Citation Partners, LLC v. Wis. Dep't of Revenue

Citation406 Wis.2d 36,2023 WI 16,985 N.W.2d 761
Docket Number2020AP1683
Decision Date01 March 2023
Parties CITATION PARTNERS, LLC, Petitioner-Respondent-Petitioner, v. WISCONSIN DEPARTMENT OF REVENUE, Respondent-Appellant.
CourtUnited States State Supreme Court of Wisconsin

For the petitioner-respondent-petitioner, there were briefs filed by Frederic J. Brounder, J. Wesley Webendorfer, and DeWitt LLP, Madison. There was an oral argument by J. Wesley Webendorfer.

For the respondent-appellant, there was a brief filed by Anthony D. Russomanno, assistant attorney general, with whom on the brief was Joshua L. Kaul, attorney general. There was an oral argument by Anthony D. Russomanno, assistant attorney general.

DALLET, J., delivered the majority opinion of the Court, in which ANN WALSH BRADLEY, HAGEDORN, and KAROFSKY, JJ., joined. ROGGENSACK, J., filed a dissenting opinion, in which ZIEGLER, C.J., and REBECCA GRASSL BRADLEY, J., joined.


¶1 Wisconsin imposes a five percent tax on the sale or lease of tangible personal property, including aircraft, as well as on select services. The tax applies to the "sales price"—that is, "the total amount of consideration" paid for a sale, lease, or service, with no deductions for the seller's or lessor's costs. See Wis. Stat. §§ 77.52(1)(a), 77.51(15b)(a) (2013-14).1 The sale of aircraft parts and maintenance, however, are exempt from sales tax. See Wis. Stat. §§ 77.52(2)(a)10., 77.54(5)(a)3.

¶2 Citation Partners, LLC owns an aircraft which it leases to third parties, the Lessees. As part of the total amount the Lessees pay to lease the aircraft, Citation Partners charges per-flight-hour rates for aircraft repairs and engine maintenance. Those rates correspond to the amount Citation Partners spends on aircraft repairs and engine maintenance. Citation Partners argues that this portion of the lease payment is tax exempt because it is a sale of aircraft parts or maintenance. We disagree. The per-flight-hour charges for aircraft repairs and engine maintenance are taxable because they are part of the total amount of consideration the Lessees pay to lease Citation Partners' aircraft. We therefore affirm the court of appeals' decision.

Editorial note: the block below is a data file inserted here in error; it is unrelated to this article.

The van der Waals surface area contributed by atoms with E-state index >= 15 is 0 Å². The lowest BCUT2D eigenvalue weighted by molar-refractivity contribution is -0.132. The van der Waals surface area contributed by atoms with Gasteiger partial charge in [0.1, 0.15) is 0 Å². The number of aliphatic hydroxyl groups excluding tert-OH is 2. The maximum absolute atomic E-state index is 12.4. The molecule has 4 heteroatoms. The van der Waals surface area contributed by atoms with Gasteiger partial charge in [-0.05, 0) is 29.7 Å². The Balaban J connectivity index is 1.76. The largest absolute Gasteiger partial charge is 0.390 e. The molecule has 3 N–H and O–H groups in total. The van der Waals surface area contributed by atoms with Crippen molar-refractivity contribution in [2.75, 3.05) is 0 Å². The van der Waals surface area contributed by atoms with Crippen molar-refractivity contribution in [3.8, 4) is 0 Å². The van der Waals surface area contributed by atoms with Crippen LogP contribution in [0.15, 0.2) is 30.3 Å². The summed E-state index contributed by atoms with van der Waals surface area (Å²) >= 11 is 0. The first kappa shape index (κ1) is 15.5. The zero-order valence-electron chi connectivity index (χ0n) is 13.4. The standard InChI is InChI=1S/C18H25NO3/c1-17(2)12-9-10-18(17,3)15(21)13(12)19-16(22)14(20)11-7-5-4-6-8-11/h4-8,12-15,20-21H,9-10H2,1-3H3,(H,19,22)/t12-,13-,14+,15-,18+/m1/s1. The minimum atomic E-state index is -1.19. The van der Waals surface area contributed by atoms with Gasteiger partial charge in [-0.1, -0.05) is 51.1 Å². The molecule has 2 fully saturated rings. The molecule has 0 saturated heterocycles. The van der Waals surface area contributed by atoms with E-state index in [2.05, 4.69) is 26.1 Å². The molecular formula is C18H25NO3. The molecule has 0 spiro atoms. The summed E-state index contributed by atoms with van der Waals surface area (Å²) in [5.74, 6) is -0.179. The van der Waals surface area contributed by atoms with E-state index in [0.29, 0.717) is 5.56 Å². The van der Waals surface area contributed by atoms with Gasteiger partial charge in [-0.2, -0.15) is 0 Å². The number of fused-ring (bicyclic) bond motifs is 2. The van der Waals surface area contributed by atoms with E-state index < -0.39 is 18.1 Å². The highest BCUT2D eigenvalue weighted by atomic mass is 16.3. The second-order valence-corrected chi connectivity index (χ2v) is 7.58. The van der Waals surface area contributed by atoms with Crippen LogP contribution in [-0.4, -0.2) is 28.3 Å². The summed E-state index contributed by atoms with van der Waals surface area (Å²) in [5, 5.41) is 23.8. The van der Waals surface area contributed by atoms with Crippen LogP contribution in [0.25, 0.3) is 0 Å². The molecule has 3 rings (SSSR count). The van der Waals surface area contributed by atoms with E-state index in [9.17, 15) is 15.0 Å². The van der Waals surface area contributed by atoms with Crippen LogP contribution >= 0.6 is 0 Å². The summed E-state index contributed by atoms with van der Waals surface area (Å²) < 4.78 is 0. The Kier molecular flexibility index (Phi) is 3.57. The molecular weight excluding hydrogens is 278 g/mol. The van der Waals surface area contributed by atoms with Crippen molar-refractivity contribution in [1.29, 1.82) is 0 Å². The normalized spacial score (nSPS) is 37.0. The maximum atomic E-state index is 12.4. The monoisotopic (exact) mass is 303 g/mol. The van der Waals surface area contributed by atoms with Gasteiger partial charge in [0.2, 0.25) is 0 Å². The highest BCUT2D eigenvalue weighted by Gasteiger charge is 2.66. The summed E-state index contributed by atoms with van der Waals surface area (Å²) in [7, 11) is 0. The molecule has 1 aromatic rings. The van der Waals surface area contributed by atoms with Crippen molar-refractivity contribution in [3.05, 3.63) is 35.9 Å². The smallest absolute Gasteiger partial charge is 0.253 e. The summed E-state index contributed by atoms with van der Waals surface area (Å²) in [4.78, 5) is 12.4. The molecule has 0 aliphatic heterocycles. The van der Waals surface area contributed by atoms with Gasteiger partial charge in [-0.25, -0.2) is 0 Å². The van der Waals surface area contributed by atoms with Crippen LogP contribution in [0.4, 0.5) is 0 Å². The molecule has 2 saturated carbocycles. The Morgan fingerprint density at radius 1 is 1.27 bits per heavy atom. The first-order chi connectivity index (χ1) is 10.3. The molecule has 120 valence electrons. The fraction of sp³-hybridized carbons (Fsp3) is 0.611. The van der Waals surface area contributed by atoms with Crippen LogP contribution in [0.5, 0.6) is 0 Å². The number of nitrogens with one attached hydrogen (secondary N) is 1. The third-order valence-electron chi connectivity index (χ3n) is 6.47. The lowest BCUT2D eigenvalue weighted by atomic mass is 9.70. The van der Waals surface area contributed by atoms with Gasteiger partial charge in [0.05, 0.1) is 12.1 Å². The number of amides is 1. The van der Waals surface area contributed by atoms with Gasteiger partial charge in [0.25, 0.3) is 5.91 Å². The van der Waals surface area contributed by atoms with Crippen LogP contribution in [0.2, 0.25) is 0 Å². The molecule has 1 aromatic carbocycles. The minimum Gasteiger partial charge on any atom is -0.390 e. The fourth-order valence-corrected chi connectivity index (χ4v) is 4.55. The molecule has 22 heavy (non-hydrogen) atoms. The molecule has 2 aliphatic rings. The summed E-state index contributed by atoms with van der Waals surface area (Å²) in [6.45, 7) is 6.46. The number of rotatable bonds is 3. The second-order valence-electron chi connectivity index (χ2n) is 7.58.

¶3 Citation Partners owns an aircraft that it leases to the Lessees. The Lessees signed a contract called the Aircraft Dry Lease, defining the responsibilities they and Citation Partners have with regard to the lease of the aircraft. The Dry Lease requires the Lessees to notify Citation Partners if the aircraft needs repairs or maintenance. If so, Citation Partners is responsible for scheduling and paying for all repairs or maintenance.2 It does not perform any of the repairs or maintenance itself.

¶4 In addition to the Dry Lease, the Lessees entered into a Side Agreement with Citation Partners that sets forth the financial terms for the lease of the aircraft. The Side Agreement includes costs-per-flight-hour that Citation Partners charges the Lessees for aircraft repairs and engine maintenance. Those charges are substantially similar to the amount Citation Partners spends when it purchases aircraft repairs and engine maintenance directly from vendors.

¶5 In 2013, the Legislature passed Wisconsin Act 185, which expanded an existing sales tax exemption to include the sale of aircraft parts or maintenance. See 2013 Wis. Act 185. After the Act took effect, Citation Partners stopped collecting sales tax on the amounts it charged Lessees for aircraft repairs and engine maintenance. In 2017, the Wisconsin Department of Revenue notified Citation Partners that unpaid sales taxes were due on those amounts.

¶6 Citation Partners appealed, claiming that the Act 185 sales tax exemption applied to the Lessees' payments for aircraft repairs and engine maintenance because they were a dollar-for-dollar "reimbursement" to Citation Partners for those costs. The Tax Appeals Commission disagreed, concluding that the payments were not reimbursements and that Act 185 did not apply to any portion of the payments Citation Partners received from the Lessees.

The circuit court3 reversed the Commission's decision on the grounds that an agency relationship existed between Citation Partners and the Lessees. According to the circuit court, this relationship meant that the payments for aircraft repairs and engine maintenance were tax exempt, since those payments would be tax-free if they were made directly by the Lessees to the vendors.

¶7 The court of appeals reversed. Citation Partners, LLC v. DOR, 2021 WI App 86, ¶35, 400 Wis. 2d 260, 968 N.W.2d 734. In its view, the existence of an agency relationship was irrelevant. Id., ¶32. Instead, it held that the payments were not exempt from sales tax under the plain language of the statutes, which apply sales tax to "the total amount paid on an aircraft lease," without "any deduction for the portions of a lease attributed to aircraft maintenance or engine maintenance, which are the costs and expenses of running an aircraft leasing business." Id., ¶24.